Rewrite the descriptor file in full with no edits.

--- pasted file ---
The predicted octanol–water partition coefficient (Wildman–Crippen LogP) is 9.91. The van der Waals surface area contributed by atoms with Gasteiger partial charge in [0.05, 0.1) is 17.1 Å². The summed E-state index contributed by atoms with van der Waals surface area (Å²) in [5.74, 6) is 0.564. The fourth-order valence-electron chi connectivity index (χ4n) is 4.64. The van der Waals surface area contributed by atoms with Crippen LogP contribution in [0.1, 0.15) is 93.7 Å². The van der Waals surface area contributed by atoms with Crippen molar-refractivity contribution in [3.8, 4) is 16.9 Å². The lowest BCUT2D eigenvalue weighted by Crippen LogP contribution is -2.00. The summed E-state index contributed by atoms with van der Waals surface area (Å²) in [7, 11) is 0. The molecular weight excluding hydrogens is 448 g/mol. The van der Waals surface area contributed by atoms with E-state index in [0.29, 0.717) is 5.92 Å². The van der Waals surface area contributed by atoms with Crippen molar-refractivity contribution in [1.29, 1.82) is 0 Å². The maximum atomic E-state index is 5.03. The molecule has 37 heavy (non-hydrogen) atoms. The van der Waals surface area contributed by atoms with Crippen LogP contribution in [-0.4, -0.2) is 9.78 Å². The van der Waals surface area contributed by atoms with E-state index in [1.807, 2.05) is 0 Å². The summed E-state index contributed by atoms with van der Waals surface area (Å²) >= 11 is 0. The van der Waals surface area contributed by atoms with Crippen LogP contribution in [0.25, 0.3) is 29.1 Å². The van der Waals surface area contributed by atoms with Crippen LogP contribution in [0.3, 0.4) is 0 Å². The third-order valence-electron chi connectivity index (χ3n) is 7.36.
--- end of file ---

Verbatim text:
The predicted octanol–water partition coefficient (Wildman–Crippen LogP) is 9.91. The van der Waals surface area contributed by atoms with Gasteiger partial charge in [0.05, 0.1) is 17.1 Å². The summed E-state index contributed by atoms with van der Waals surface area (Å²) in [5.74, 6) is 0.564. The fourth-order valence-electron chi connectivity index (χ4n) is 4.64. The van der Waals surface area contributed by atoms with Crippen LogP contribution in [0.1, 0.15) is 93.7 Å². The van der Waals surface area contributed by atoms with Crippen molar-refractivity contribution in [3.8, 4) is 16.9 Å². The lowest BCUT2D eigenvalue weighted by Crippen LogP contribution is -2.00. The summed E-state index contributed by atoms with van der Waals surface area (Å²) in [7, 11) is 0. The molecular weight excluding hydrogens is 448 g/mol. The van der Waals surface area contributed by atoms with E-state index in [0.29, 0.717) is 5.92 Å². The van der Waals surface area contributed by atoms with Crippen molar-refractivity contribution in [1.29, 1.82) is 0 Å². The maximum atomic E-state index is 5.03. The molecule has 37 heavy (non-hydrogen) atoms. The van der Waals surface area contributed by atoms with Crippen LogP contribution in [-0.4, -0.2) is 9.78 Å². The van der Waals surface area contributed by atoms with E-state index in [1.807, 2.05) is 0 Å². The summed E-state index contributed by atoms with van der Waals surface area (Å²) >= 11 is 0. The van der Waals surface area contributed by atoms with Crippen LogP contribution in [0.25, 0.3) is 29.1 Å². The van der Waals surface area contributed by atoms with Crippen LogP contribution in [0.3, 0.4) is 0 Å². The third-order valence-electron chi connectivity index (χ3n) is 7.36.